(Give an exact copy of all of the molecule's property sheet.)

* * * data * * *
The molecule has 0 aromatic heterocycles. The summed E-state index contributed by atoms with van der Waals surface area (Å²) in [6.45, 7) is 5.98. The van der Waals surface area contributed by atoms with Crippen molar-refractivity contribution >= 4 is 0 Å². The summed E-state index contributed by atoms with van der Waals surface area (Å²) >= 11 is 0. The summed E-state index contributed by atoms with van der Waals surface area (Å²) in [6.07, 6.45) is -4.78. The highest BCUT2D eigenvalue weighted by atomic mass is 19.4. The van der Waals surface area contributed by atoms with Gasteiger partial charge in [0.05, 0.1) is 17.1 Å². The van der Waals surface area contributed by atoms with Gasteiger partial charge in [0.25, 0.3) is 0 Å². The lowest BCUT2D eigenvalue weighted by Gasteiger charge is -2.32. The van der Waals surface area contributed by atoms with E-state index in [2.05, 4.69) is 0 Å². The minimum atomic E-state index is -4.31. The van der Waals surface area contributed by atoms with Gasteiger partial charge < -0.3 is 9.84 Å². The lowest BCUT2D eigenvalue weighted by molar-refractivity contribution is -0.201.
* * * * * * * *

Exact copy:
The molecule has 0 aromatic heterocycles. The summed E-state index contributed by atoms with van der Waals surface area (Å²) in [6.45, 7) is 5.98. The van der Waals surface area contributed by atoms with Crippen molar-refractivity contribution >= 4 is 0 Å². The summed E-state index contributed by atoms with van der Waals surface area (Å²) >= 11 is 0. The summed E-state index contributed by atoms with van der Waals surface area (Å²) in [6.07, 6.45) is -4.78. The highest BCUT2D eigenvalue weighted by atomic mass is 19.4. The van der Waals surface area contributed by atoms with Gasteiger partial charge in [0.05, 0.1) is 17.1 Å². The van der Waals surface area contributed by atoms with Gasteiger partial charge in [0.25, 0.3) is 0 Å². The lowest BCUT2D eigenvalue weighted by Gasteiger charge is -2.32. The van der Waals surface area contributed by atoms with E-state index in [2.05, 4.69) is 0 Å². The minimum atomic E-state index is -4.31. The van der Waals surface area contributed by atoms with Gasteiger partial charge < -0.3 is 9.84 Å². The lowest BCUT2D eigenvalue weighted by molar-refractivity contribution is -0.201.